Political dissident or $1 billion fraudster? A Chinese tycoon heads to trial

 A decade ago, Guo self-exiled to the U.S., where he began to trumpet scathing corruption allegations against senior members of the Chinese Communist Party.  REUTERS/Brendan McDermid/File Photo (REUTERS)
A decade ago, Guo self-exiled to the U.S., where he began to trumpet scathing corruption allegations against senior members of the Chinese Communist Party. REUTERS/Brendan McDermid/File Photo (REUTERS)


Jurors will weigh the fate of the high-living developer and Beijing critic Guo Wengui, who linked up with Steve Bannon.

Guo Wengui, a showy Beijing property-developer-turned-critic of China, will face trial Wednesday in New York on federal racketeering charges that allege he leveraged opposition to the Chinese Communist Party into a $1 billion fraud that funded his own lavish lifestyle.

The case against Guo, who joined forces with Americans like former Trump adviser Steve Bannon and hedge-fund manager Kyle Bass to build a business around their shared criticism of Beijing, mixes Chinese money and intrigue with Wall Street and the media, against a backdrop of allegations of Beijing law enforcement meddling on U.S. soil.

An enigmatic character thought to be in his mid-50s and known by a half-dozen names, including Miles Kwok, Guo built fabulous wealth in China with projects to suit Beijing’s priorities, like a dragon-shaped complex for the 2008 Summer Olympic Games.

Then a decade ago, Guo self-exiled to the U.S., where he began to trumpet scathing corruption allegations against senior members of the Chinese Communist Party. His outspokenness sparked a manhunt in the U.S. by Chinese agents and endeared Guo to Beijing critics, thousands of whom poured money into his ventures.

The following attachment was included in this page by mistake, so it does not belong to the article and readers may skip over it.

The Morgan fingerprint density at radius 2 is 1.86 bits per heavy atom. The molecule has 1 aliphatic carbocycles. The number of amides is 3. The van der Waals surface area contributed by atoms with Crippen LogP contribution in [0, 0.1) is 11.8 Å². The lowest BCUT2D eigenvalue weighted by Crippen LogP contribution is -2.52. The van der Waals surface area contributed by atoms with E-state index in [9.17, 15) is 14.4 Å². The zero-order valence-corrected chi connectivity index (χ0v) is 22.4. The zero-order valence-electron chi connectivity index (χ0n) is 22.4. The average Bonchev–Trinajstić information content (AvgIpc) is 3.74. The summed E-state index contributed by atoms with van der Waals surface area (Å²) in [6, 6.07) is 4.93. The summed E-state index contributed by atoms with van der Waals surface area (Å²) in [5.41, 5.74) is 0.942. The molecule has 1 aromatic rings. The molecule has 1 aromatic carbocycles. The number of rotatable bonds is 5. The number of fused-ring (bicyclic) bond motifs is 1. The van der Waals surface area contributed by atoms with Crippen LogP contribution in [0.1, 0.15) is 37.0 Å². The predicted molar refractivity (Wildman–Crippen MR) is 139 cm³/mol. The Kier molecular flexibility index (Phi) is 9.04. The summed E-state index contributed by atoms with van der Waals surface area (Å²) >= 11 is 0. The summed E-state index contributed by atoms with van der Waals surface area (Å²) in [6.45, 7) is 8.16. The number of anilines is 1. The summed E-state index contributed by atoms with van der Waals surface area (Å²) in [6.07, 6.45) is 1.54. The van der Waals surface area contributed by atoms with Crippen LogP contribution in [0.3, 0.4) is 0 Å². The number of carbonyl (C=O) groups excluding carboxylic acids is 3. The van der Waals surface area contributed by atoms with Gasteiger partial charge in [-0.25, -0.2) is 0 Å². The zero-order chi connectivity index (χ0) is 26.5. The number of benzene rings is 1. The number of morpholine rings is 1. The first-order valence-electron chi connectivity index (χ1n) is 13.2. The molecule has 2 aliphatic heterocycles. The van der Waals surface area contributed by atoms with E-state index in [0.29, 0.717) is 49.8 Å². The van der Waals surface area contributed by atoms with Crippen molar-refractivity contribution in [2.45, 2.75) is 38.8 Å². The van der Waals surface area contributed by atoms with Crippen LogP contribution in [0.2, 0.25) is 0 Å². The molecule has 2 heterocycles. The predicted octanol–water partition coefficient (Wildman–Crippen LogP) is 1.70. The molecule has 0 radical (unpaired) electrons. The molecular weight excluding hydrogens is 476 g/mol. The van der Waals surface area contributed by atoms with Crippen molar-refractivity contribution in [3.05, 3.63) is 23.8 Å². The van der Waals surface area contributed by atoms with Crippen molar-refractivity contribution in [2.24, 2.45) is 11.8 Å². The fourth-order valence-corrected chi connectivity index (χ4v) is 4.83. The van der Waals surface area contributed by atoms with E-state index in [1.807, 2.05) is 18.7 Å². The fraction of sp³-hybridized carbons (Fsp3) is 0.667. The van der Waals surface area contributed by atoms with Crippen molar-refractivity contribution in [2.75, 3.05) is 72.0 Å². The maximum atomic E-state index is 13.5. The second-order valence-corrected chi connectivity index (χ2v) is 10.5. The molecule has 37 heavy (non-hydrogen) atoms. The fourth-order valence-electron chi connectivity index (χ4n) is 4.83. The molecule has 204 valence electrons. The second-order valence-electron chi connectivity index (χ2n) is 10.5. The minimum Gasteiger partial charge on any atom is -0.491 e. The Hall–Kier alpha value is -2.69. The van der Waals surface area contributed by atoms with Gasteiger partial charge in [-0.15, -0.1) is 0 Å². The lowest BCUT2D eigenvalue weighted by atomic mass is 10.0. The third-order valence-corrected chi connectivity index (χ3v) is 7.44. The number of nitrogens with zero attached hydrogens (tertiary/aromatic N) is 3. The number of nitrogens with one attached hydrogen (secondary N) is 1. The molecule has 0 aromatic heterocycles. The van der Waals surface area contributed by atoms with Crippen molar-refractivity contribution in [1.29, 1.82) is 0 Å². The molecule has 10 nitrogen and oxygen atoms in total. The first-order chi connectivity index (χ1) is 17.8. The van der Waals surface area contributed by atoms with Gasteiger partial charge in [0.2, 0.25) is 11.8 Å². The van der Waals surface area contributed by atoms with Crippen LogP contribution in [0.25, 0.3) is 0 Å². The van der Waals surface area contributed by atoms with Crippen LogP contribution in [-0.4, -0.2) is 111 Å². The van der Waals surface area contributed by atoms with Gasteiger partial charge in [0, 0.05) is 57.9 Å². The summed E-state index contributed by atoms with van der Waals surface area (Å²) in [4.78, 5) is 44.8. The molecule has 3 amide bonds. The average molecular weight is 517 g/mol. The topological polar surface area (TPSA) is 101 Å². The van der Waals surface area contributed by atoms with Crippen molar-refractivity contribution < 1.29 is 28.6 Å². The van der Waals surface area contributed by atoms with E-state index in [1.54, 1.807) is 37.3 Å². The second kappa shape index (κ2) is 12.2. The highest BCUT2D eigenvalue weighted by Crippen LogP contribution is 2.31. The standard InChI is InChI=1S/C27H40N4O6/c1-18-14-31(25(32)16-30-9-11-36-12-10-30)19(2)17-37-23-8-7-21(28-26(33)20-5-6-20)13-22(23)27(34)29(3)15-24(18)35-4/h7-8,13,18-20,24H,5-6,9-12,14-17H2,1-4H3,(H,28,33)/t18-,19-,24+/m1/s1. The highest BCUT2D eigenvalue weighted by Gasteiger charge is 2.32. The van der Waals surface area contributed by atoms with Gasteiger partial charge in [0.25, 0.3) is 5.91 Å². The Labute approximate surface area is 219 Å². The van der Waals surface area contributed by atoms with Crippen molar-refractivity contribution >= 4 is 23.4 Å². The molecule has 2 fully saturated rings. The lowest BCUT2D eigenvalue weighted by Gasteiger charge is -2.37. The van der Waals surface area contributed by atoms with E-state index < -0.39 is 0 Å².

A Manhattan jury’s tough task: deciding whether Guo is “a true political dissident or a fraudster," as the trial judge put it in one pretrial ruling.

The Justice Department charged Guo with over a dozen counts, including violating the Racketeer Influenced and Corrupt Organizations Act, for what it said was a scheme to harness distrust of the Chinese Communist Party to market and illegally sell investments in a media company, a membership club and his own cryptocurrency. The prosecution claims Guo raised over $1 billion from his followers in the Chinese diaspora, and then diverted at least $300 million into currency bets, sports cars, a yacht and a mansion to sustain his billionaire image.

The trial is expected to highlight Guo’s relationships with Bannon and Bass, both vocal foes of China and nonexecutive directors of Guo’s GTV Media Group. Neither man was charged, though the government has described Bannon as a Guo co-conspirator and alleged Guo put $100 million into a Bass-run hedge fund, which promptly lost roughly a third of it trading currency derivatives.

Representatives for Bannon and Bass didn’t respond to questions. Bass is expected to testify. Bannon, arrested onboard Guo’s yacht, is expected to report to prison soon on unrelated charges.

Pressure campaigns

On its face a fraud trial, the case is also among a handful of federal prosecutions now winding their way through New York courts that promise to detail how China has sought to exercise legal power within the U.S., or what the government calls transnational repression.

While the other prosecutions target suspected Chinese agents and alleged managers of a Chinese police outpost in New York, Guo’s defense is expected to argue that his actions were efforts to evade that kind of Chinese pressure. The government’s challenge will be to prove that the defendant turned Chinese coercion into a fundraising gimmick.